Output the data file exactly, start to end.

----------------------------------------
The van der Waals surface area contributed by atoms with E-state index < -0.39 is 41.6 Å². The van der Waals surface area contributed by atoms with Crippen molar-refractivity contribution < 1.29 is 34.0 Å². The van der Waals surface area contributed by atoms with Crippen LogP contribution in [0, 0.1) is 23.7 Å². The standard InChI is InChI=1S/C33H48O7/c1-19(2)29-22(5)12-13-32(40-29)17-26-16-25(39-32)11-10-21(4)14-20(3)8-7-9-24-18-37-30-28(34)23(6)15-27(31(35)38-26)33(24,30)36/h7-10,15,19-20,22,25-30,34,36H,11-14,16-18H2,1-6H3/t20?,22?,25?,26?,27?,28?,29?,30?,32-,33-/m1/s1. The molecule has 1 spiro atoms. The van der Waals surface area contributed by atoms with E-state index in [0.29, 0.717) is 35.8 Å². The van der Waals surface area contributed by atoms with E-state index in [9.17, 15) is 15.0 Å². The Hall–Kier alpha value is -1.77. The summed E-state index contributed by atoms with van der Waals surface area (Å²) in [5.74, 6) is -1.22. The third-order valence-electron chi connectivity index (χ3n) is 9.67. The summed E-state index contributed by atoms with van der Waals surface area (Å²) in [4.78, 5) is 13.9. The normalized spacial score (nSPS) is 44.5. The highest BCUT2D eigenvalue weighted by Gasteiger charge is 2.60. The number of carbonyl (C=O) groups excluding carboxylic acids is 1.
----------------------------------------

The van der Waals surface area contributed by atoms with E-state index < -0.39 is 41.6 Å². The van der Waals surface area contributed by atoms with Crippen molar-refractivity contribution < 1.29 is 34.0 Å². The van der Waals surface area contributed by atoms with Crippen LogP contribution in [0, 0.1) is 23.7 Å². The standard InChI is InChI=1S/C33H48O7/c1-19(2)29-22(5)12-13-32(40-29)17-26-16-25(39-32)11-10-21(4)14-20(3)8-7-9-24-18-37-30-28(34)23(6)15-27(31(35)38-26)33(24,30)36/h7-10,15,19-20,22,25-30,34,36H,11-14,16-18H2,1-6H3/t20?,22?,25?,26?,27?,28?,29?,30?,32-,33-/m1/s1. The molecule has 1 spiro atoms. The van der Waals surface area contributed by atoms with E-state index in [0.29, 0.717) is 35.8 Å². The van der Waals surface area contributed by atoms with E-state index in [9.17, 15) is 15.0 Å². The Hall–Kier alpha value is -1.77. The summed E-state index contributed by atoms with van der Waals surface area (Å²) in [5.74, 6) is -1.22. The third-order valence-electron chi connectivity index (χ3n) is 9.67. The summed E-state index contributed by atoms with van der Waals surface area (Å²) in [4.78, 5) is 13.9. The normalized spacial score (nSPS) is 44.5. The highest BCUT2D eigenvalue weighted by Gasteiger charge is 2.60. The number of carbonyl (C=O) groups excluding carboxylic acids is 1.